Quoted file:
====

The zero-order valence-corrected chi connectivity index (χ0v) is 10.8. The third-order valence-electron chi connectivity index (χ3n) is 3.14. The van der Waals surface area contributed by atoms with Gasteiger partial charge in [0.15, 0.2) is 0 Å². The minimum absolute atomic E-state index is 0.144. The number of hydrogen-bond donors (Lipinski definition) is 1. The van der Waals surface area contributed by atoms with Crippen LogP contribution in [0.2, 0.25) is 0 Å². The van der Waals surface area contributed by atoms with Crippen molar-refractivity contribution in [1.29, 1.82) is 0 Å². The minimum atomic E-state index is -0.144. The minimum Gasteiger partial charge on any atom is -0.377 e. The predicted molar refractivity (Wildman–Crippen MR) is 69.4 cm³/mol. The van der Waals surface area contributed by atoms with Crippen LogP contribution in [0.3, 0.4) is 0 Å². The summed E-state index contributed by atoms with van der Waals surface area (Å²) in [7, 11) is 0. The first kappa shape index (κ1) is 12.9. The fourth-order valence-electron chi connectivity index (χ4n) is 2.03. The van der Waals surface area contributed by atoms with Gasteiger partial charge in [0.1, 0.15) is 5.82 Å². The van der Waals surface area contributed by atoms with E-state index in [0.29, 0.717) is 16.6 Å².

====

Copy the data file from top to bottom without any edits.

The zero-order valence-corrected chi connectivity index (χ0v) is 10.8. The third-order valence-electron chi connectivity index (χ3n) is 3.14. The van der Waals surface area contributed by atoms with Gasteiger partial charge in [0.15, 0.2) is 0 Å². The minimum absolute atomic E-state index is 0.144. The number of hydrogen-bond donors (Lipinski definition) is 1. The van der Waals surface area contributed by atoms with Crippen LogP contribution in [0.2, 0.25) is 0 Å². The van der Waals surface area contributed by atoms with Crippen molar-refractivity contribution in [1.29, 1.82) is 0 Å². The minimum atomic E-state index is -0.144. The minimum Gasteiger partial charge on any atom is -0.377 e. The predicted molar refractivity (Wildman–Crippen MR) is 69.4 cm³/mol. The van der Waals surface area contributed by atoms with Crippen LogP contribution in [0.3, 0.4) is 0 Å². The summed E-state index contributed by atoms with van der Waals surface area (Å²) in [7, 11) is 0. The first kappa shape index (κ1) is 12.9. The fourth-order valence-electron chi connectivity index (χ4n) is 2.03. The van der Waals surface area contributed by atoms with Gasteiger partial charge in [0.1, 0.15) is 5.82 Å². The van der Waals surface area contributed by atoms with E-state index in [0.29, 0.717) is 16.6 Å².